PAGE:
Insulin patches are currently an experimental form of insulin delivery that are at an early stage of research.
An insulin patch aims to painlessly deliver insulin through the skin similar to how transdermal patches such as nicotine patches or muscle pain relief patches work.
If insulin patches can be successfully developed, it would present the chance for people on insulin therapy to take insulin without needing to put needles or cannulas (the very thin tube that delivers insulin into the body from insulin pumps) into the body.
Looking for information on patch pumps? See types of insulin pumps.
How does an insulin patch work?
An insulin patch works by being placed on the skin and agents within the patch help insulin to pass through the skin and then into blood stream.
An insulin patch contains a set dose of insulin that is absorbed over a number of hours.
Different types of insulin patches have been developed to release insulin more quickly to counteract rises in blood sugar following meals (bolus insulin patches) and other insulin patches have been developed to counteract the gradual release of glucose through the day by the liver (basal insulin patches).
The challenges in developing an insulin patch
Insulin patches may seem an obvious form of delivery, however, the challenge in successfully developing an insulin patch has been that insulin is a large molecule and therefore is not usually absorbed by the skin.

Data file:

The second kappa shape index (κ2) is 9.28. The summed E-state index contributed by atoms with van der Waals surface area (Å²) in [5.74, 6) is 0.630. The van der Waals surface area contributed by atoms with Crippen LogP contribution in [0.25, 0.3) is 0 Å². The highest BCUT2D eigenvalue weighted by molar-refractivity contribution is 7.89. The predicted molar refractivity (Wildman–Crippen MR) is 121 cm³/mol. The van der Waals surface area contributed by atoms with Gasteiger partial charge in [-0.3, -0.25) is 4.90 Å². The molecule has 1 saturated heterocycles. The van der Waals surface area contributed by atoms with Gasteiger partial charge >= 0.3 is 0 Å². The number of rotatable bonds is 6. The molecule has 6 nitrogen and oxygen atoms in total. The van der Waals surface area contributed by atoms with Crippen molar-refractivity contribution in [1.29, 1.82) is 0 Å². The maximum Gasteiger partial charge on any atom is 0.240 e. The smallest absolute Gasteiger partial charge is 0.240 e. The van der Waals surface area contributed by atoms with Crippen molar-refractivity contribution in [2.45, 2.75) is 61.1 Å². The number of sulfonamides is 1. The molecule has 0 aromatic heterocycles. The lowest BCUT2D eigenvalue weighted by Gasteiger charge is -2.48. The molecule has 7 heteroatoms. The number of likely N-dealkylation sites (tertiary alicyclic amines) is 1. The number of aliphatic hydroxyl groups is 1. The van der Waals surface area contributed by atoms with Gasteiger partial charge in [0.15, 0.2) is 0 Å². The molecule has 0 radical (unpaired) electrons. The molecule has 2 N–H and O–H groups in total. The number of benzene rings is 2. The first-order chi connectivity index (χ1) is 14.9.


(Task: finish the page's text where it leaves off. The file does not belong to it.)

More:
Insulin patches therefore require agents to help the insulin pass through the skin and to do so in a controlled and consistent way so as to prevent too high or too low blood glucose levels from occurring.
Bolus insulin patches
A bolus insulin patch is currently being developed by researchers at the University of KwaZulu-Natal.
The insulin patch uses pectin insulin-containing dermal patches to deliver the insulin.
To date, the bolus insulin patch has been tested in rats and the results indicate that the patch shows potential for being a viable form of treatment in future. 
Basal insulin patches
Prometheon is a US company that is currently developing a basal insulin form of patch called the TruePatch.
The patch uses a dermoadhesive gel that acts as a reservoir of insulin which is slowly absorbed into the bloodstream.
Clinical trials in animals have shown that patch shows a consistent lowering of blood glucose level in animals.
Early results in a study of 6 animals showed promising results that the patch reduced blood glucose levels more consistently than injections.
How soon may an insulin patch be available?
In theory, an insulin patch could be made available before 2020. However, such a quick time scale will require success on a number of factors such as:
- Research funding to be secured quickly
- Clinical trials to achieve successful results
- Marketing approval to be granted quickly
As delays are possible with each of these factors, there is no guarantee that an insulin patch will be available within the next decade.